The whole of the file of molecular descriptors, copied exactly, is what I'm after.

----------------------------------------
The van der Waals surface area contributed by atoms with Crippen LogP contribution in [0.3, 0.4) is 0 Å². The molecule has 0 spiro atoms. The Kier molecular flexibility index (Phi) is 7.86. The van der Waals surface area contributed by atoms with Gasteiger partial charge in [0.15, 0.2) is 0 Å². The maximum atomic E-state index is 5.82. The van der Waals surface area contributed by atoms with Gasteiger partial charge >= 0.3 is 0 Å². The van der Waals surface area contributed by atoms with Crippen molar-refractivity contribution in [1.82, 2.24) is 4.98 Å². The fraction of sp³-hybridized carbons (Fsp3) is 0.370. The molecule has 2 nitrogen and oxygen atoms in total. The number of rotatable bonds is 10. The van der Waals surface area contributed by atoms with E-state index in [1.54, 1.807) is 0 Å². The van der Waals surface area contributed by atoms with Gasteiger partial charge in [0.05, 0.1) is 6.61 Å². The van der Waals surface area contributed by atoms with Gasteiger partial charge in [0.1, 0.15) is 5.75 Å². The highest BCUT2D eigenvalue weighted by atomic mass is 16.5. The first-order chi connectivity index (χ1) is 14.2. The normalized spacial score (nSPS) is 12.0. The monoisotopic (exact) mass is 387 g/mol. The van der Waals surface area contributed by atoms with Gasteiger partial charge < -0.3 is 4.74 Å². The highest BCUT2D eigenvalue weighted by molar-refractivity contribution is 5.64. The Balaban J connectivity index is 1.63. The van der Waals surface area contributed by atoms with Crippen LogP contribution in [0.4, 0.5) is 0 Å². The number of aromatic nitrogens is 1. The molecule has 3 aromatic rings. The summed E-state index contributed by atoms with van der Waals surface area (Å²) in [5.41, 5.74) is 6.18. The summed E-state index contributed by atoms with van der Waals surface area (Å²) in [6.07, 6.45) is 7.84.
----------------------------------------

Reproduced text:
The van der Waals surface area contributed by atoms with Crippen LogP contribution in [0.3, 0.4) is 0 Å². The molecule has 0 spiro atoms. The Kier molecular flexibility index (Phi) is 7.86. The van der Waals surface area contributed by atoms with Gasteiger partial charge in [0.15, 0.2) is 0 Å². The maximum atomic E-state index is 5.82. The van der Waals surface area contributed by atoms with Gasteiger partial charge >= 0.3 is 0 Å². The van der Waals surface area contributed by atoms with Crippen molar-refractivity contribution in [1.82, 2.24) is 4.98 Å². The fraction of sp³-hybridized carbons (Fsp3) is 0.370. The molecule has 2 nitrogen and oxygen atoms in total. The number of rotatable bonds is 10. The van der Waals surface area contributed by atoms with E-state index in [1.54, 1.807) is 0 Å². The van der Waals surface area contributed by atoms with Gasteiger partial charge in [0.05, 0.1) is 6.61 Å². The van der Waals surface area contributed by atoms with Gasteiger partial charge in [0.1, 0.15) is 5.75 Å². The highest BCUT2D eigenvalue weighted by atomic mass is 16.5. The first-order chi connectivity index (χ1) is 14.2. The normalized spacial score (nSPS) is 12.0. The monoisotopic (exact) mass is 387 g/mol. The van der Waals surface area contributed by atoms with Gasteiger partial charge < -0.3 is 4.74 Å². The highest BCUT2D eigenvalue weighted by molar-refractivity contribution is 5.64. The Balaban J connectivity index is 1.63. The van der Waals surface area contributed by atoms with Crippen LogP contribution in [0.4, 0.5) is 0 Å². The number of aromatic nitrogens is 1. The molecule has 3 aromatic rings. The summed E-state index contributed by atoms with van der Waals surface area (Å²) in [5.41, 5.74) is 6.18. The summed E-state index contributed by atoms with van der Waals surface area (Å²) in [6.07, 6.45) is 7.84.